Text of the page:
President Putin is – rightly – under pressure to explain Russia’s role in the shooting down of Malaysian airlines flight MH17. Did Putin give missiles, or even soldiers, to the pro-Russian paramilitaries rebels that destroyed the aeroplane, killing all 298 passengers? The families deserve an answer.
The US and UK governments are among those pressing Putin hardest. David Cameron is trying to convince other EU leaders to impose sanctions. Russia's complicity in the disaster – not to mention its possible cover up by trying to steal the aircraft's black boxes – is beyond the pale. Decent countries just don't do this, the logic goes. It's something that puts the country on the level of a rogue state and makes its President some kind of Gadaffi figure.
But how did the UK and US react when the American’s shot down an Iranian airliner, in a remarkably similar incident in 1988? According to some secret documents that I obtained by Freedom of Information request, they tried to cover it up.
In 1988 Iraq and Iran had been at war for eight years, in a war that Saddam Hussein started by invading his neighbours. It was a bloody conflict on both sides, with up to 200,000 dead, but in 1988 the Iranians were in the stronger position. The US, who saw Iran’s Islamic revolutionary regime as their main enemy, sided with Saddam Hussein. US Warships in the Gulf attacked Iranian military boats and oil platforms.
And then on the 3rd of July 1988, in an incident which echoed horribly in the MH17 disaster, the captain of American warship the USS Vincennes launched two guided missiles to destroy Iran Air Flight 655, an Iranian civilian Airbus carrying 290 passengers and crew to Dubai.
Still at least they didn't lie about it, right? As Boris Johnson wrote in his Telegraph column, "when America erred, there was no significant attempt to deny the truth, or to cover up the enormity of what had happened."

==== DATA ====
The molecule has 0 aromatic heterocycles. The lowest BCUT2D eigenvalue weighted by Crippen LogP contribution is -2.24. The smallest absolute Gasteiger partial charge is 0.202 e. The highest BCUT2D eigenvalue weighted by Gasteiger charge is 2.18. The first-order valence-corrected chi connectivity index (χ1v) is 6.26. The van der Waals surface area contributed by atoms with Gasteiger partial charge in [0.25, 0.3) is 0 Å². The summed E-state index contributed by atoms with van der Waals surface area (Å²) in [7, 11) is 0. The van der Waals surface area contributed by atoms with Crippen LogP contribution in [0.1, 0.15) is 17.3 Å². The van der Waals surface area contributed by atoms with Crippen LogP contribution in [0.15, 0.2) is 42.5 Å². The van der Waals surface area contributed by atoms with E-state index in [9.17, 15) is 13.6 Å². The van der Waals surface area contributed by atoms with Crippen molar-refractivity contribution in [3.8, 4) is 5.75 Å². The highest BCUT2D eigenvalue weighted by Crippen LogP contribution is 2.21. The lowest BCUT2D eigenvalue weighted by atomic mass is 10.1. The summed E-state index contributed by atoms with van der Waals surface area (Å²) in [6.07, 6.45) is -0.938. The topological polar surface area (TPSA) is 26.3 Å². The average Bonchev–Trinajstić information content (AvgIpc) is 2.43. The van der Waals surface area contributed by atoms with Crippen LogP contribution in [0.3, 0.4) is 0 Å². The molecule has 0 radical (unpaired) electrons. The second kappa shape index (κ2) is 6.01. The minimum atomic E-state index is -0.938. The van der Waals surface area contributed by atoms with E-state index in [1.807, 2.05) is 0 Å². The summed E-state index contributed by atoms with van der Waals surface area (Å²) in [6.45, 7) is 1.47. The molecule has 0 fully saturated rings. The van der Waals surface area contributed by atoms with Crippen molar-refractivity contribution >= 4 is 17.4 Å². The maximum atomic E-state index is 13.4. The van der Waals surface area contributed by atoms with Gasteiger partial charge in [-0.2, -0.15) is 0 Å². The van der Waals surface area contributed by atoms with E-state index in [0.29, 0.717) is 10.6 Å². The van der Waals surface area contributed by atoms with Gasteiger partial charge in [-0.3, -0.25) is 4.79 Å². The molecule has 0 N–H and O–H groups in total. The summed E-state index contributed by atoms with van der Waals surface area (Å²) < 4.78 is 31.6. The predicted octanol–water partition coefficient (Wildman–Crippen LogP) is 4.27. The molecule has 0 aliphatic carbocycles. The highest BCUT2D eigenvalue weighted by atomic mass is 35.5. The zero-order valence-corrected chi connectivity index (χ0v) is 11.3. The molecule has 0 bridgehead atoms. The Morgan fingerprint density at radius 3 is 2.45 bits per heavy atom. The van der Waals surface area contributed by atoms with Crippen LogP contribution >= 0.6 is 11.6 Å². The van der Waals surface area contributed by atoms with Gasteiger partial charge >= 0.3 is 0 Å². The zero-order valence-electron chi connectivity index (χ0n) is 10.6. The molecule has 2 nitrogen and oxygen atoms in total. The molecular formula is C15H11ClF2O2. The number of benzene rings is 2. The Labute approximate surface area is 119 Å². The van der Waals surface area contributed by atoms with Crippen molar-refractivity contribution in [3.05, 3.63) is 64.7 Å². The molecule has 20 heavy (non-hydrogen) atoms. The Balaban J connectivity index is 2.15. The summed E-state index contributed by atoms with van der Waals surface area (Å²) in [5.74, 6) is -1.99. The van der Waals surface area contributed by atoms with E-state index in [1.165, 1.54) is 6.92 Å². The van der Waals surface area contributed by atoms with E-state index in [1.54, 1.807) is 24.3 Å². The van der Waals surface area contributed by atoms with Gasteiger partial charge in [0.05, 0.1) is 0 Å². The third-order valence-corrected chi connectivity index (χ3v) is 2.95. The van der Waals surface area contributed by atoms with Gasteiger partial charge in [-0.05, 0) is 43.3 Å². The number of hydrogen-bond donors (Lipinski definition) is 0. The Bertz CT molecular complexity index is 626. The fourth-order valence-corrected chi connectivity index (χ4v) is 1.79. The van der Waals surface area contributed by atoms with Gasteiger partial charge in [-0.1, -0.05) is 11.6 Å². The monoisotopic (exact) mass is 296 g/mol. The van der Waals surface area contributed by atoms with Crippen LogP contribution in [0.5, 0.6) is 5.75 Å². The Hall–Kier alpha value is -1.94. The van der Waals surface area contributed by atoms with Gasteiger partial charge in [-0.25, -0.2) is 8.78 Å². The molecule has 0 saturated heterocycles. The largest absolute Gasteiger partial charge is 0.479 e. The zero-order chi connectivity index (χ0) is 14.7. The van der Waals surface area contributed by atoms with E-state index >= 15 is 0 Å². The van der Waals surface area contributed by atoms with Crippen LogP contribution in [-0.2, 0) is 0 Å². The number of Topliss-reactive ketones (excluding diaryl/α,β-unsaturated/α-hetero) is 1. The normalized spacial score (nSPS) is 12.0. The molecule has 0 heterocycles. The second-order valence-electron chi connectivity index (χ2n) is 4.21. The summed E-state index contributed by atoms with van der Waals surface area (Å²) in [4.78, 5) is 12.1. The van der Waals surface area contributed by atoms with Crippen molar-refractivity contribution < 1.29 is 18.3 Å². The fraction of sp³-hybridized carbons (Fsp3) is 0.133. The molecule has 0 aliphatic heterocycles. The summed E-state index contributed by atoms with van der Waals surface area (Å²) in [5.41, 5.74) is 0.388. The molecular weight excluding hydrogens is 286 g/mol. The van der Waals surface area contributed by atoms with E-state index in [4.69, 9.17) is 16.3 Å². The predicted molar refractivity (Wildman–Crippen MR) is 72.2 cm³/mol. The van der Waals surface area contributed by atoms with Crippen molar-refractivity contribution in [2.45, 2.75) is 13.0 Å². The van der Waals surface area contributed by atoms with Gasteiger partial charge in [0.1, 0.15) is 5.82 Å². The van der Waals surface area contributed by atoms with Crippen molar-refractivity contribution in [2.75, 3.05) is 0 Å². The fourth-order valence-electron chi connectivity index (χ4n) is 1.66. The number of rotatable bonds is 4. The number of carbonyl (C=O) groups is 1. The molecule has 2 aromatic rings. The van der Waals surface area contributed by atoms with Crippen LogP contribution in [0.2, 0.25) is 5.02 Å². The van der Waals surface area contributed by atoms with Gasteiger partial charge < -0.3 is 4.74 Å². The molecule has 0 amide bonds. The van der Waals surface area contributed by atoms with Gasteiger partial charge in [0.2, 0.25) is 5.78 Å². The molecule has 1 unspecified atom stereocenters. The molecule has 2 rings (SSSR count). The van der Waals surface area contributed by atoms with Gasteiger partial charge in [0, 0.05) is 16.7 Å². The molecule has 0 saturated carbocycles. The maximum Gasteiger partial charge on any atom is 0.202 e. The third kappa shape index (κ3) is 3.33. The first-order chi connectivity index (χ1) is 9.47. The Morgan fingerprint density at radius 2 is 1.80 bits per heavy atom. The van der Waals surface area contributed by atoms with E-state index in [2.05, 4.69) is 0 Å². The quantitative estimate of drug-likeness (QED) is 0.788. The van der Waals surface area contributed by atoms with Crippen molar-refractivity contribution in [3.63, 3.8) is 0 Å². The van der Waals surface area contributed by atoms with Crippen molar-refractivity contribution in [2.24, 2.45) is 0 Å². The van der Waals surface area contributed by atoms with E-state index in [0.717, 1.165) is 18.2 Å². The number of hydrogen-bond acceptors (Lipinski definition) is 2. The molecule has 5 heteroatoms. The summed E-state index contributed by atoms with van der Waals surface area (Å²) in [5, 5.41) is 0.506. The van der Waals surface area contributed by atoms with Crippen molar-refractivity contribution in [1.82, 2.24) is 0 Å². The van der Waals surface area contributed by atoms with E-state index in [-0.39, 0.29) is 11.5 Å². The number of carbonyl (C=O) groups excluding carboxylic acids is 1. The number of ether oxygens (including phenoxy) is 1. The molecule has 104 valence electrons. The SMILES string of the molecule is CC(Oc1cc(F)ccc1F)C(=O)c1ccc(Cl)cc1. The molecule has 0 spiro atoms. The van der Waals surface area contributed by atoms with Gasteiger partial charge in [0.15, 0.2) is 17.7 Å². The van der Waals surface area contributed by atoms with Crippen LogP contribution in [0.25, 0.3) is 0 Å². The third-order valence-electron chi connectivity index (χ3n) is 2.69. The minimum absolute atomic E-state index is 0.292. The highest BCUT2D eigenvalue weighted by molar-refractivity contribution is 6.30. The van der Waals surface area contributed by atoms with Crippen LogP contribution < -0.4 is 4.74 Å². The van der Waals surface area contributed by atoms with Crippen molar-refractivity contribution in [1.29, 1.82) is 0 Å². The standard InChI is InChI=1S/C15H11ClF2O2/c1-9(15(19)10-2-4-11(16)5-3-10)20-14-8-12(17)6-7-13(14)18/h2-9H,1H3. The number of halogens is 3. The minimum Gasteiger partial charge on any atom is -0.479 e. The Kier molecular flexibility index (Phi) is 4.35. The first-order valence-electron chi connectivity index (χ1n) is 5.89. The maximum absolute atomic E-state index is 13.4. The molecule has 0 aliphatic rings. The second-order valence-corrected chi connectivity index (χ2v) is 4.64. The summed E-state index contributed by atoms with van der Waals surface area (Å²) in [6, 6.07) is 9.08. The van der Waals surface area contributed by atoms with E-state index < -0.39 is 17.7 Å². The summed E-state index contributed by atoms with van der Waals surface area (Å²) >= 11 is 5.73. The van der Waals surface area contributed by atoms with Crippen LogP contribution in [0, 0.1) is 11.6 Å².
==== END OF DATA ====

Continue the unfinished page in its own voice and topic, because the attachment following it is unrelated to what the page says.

But that's not true. The US claimed that the Americans had been under unprovoked attack by Iranian patrol boats and mistook the airliner for an Iranian warplane. Many aspects of the US story were eventually shown to be false, key being that the Airbus was on a scheduled flight and had not, as the American’s claimed, changed course towards their ship.
According to secret documents that I got my hands on, American President Ronald Reagan and British Prime Minister Margaret Thatcher wrote to each other saying Iran itself was to blame for the US shooting down an Iranian civilian airliner. Ron and Maggie said the US were acting “in self defence” when they killed the 290 passengers and crew. The papers show that the British publicly backed American claims that the Iranians were to blame. But in private both British and American officials knew the official US story was bullshit, and the papers show the British helped the Americans cover their arses.
Among the first documents in the thick file of Foreign Office papers is a 7th of July letter from Reagan to Thatcher.
It reads, “Dear Margaret, I want to thank you for your prompt support of US defensive actions in the Iran airline incident”, and is signed, “Regards, Ron”. Reagan recognised Thatcher’s government were quick to back American claims that they had shot down the airliner in self defence.
This is followed up by a longer letter to “Dear Margaret” from Reagan, marked “Secret”. The letter says Reagan, “would like to share with you some thoughts about the recent Iranair 655 tragedy in the Persian Gulf”. Reagan’s main thought is that this was a “tragedy” but one for which “Iran bears responsibility”. Reagan’s main worry is that the Iranian’s want the UN to condemn America’s killing of the civilians. He argues that the Airbus shoot down “Should not be used” to “undermine our mutual interests in the Gulf and the Western naval presence there”.